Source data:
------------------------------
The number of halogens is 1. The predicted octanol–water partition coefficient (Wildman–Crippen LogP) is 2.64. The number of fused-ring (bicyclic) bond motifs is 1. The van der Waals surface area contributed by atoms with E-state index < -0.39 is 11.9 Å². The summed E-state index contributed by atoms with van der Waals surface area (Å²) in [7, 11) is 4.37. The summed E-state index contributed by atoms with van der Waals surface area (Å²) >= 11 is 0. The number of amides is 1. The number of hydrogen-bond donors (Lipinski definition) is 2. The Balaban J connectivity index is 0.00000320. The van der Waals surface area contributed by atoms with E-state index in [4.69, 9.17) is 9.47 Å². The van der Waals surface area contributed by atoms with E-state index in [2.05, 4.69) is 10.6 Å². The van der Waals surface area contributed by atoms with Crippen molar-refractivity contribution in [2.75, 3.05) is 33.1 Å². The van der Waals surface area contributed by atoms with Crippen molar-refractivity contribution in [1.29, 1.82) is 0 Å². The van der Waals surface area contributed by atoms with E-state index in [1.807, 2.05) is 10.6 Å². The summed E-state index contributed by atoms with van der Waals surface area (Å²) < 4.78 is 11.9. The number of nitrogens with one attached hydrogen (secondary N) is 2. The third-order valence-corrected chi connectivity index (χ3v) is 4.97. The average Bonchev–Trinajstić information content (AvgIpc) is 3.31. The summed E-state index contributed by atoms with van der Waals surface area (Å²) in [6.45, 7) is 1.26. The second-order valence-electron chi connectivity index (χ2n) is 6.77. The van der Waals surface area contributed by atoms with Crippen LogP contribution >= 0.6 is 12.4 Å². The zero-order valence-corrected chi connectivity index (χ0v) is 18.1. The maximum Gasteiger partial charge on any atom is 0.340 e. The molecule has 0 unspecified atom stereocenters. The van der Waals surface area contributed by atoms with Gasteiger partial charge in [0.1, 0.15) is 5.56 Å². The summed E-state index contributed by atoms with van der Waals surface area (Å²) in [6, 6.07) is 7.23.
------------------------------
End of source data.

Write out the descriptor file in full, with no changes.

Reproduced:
The number of halogens is 1. The predicted octanol–water partition coefficient (Wildman–Crippen LogP) is 2.64. The number of fused-ring (bicyclic) bond motifs is 1. The van der Waals surface area contributed by atoms with E-state index < -0.39 is 11.9 Å². The summed E-state index contributed by atoms with van der Waals surface area (Å²) in [7, 11) is 4.37. The summed E-state index contributed by atoms with van der Waals surface area (Å²) >= 11 is 0. The number of amides is 1. The number of hydrogen-bond donors (Lipinski definition) is 2. The Balaban J connectivity index is 0.00000320. The van der Waals surface area contributed by atoms with E-state index in [4.69, 9.17) is 9.47 Å². The van der Waals surface area contributed by atoms with E-state index in [2.05, 4.69) is 10.6 Å². The van der Waals surface area contributed by atoms with Crippen molar-refractivity contribution in [2.75, 3.05) is 33.1 Å². The van der Waals surface area contributed by atoms with Crippen molar-refractivity contribution in [1.29, 1.82) is 0 Å². The van der Waals surface area contributed by atoms with E-state index in [1.807, 2.05) is 10.6 Å². The summed E-state index contributed by atoms with van der Waals surface area (Å²) < 4.78 is 11.9. The number of nitrogens with one attached hydrogen (secondary N) is 2. The third-order valence-corrected chi connectivity index (χ3v) is 4.97. The average Bonchev–Trinajstić information content (AvgIpc) is 3.31. The summed E-state index contributed by atoms with van der Waals surface area (Å²) in [6.45, 7) is 1.26. The second-order valence-electron chi connectivity index (χ2n) is 6.77. The van der Waals surface area contributed by atoms with Crippen LogP contribution >= 0.6 is 12.4 Å². The zero-order valence-corrected chi connectivity index (χ0v) is 18.1. The maximum Gasteiger partial charge on any atom is 0.340 e. The molecule has 0 unspecified atom stereocenters. The van der Waals surface area contributed by atoms with Gasteiger partial charge in [0.1, 0.15) is 5.56 Å². The summed E-state index contributed by atoms with van der Waals surface area (Å²) in [6, 6.07) is 7.23.